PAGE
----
‘No Pineapple Left Behind’ and the Politics of American Education

pineapple

Reposted from engadget:

Seth Alter was a teacher for all of six months before quitting his job and going indie to make video games full-time. No Pineapple Left Behind, his second PC title, is more or less the story of why he left his students at a Boston charter school. As a special education math teacher, his sixth graders were expected to meet the same behavioral standards and educational expectations as their mainstreamed counterparts thanks to 2001’s controversial No Child Left Behind Act (NCLB), which ties school funding to standardized test scores. Alter says that teacher evaluations are drawn from those scores as well. And because most charter schools are non-union, they can fire teachers for almost any reason, including low test scores from special-needs students who should have been held to modified standards in the first place. It doesn’t take a genius to realize just how flawed that logic is: It’s a system built to fail.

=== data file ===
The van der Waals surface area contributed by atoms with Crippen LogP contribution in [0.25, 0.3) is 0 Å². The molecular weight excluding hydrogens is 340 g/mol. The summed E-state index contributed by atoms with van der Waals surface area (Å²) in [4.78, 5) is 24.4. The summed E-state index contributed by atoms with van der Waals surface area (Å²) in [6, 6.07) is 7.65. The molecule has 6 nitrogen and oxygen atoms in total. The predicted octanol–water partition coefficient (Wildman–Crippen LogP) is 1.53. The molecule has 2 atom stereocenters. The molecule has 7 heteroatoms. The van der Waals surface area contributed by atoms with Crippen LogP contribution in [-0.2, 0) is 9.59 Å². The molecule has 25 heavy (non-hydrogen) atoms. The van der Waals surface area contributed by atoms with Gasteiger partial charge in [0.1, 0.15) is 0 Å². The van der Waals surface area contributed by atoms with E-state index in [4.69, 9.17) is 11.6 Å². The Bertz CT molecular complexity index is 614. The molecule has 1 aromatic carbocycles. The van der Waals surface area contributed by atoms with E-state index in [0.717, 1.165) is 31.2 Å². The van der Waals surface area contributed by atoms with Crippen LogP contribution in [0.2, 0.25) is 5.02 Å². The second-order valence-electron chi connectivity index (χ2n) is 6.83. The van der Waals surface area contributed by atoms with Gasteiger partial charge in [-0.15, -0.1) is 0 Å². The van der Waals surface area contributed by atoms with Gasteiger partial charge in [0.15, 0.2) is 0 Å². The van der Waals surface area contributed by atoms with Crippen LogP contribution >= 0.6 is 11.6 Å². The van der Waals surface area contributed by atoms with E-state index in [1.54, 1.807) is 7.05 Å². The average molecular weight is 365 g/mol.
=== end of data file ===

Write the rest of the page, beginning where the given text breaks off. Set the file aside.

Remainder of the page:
“A month before I quit, I was talking to a friend about my job and how it was getting me down,” Alter says. “I said that the main problem is that the school assumes that all of my [special education] kids are statistics. If I treat them as statistics, everything’s fine. But as soon as I start thinking about them as people, all of a sudden there’s a problem and I don’t have sufficient resources.”

In Pineapple, you play the role of a principal in charge of a school and your ultimate goal is to earn as much funding as possible. To do that, you need to ensure it produces the highest standardized test scores throughout a dozen different scenarios. By dehumanizing kids and turning them into pineapples (read: statistics) that makes it easier because “pineapples,” as they exist here, excel at testing and nothing else. Children are a bit more complicated: They each have their own individual learning styles and interests. “There’s just no management sims I’m aware of that consider the human implications of treating the workers as moneymaking tools,” he says.

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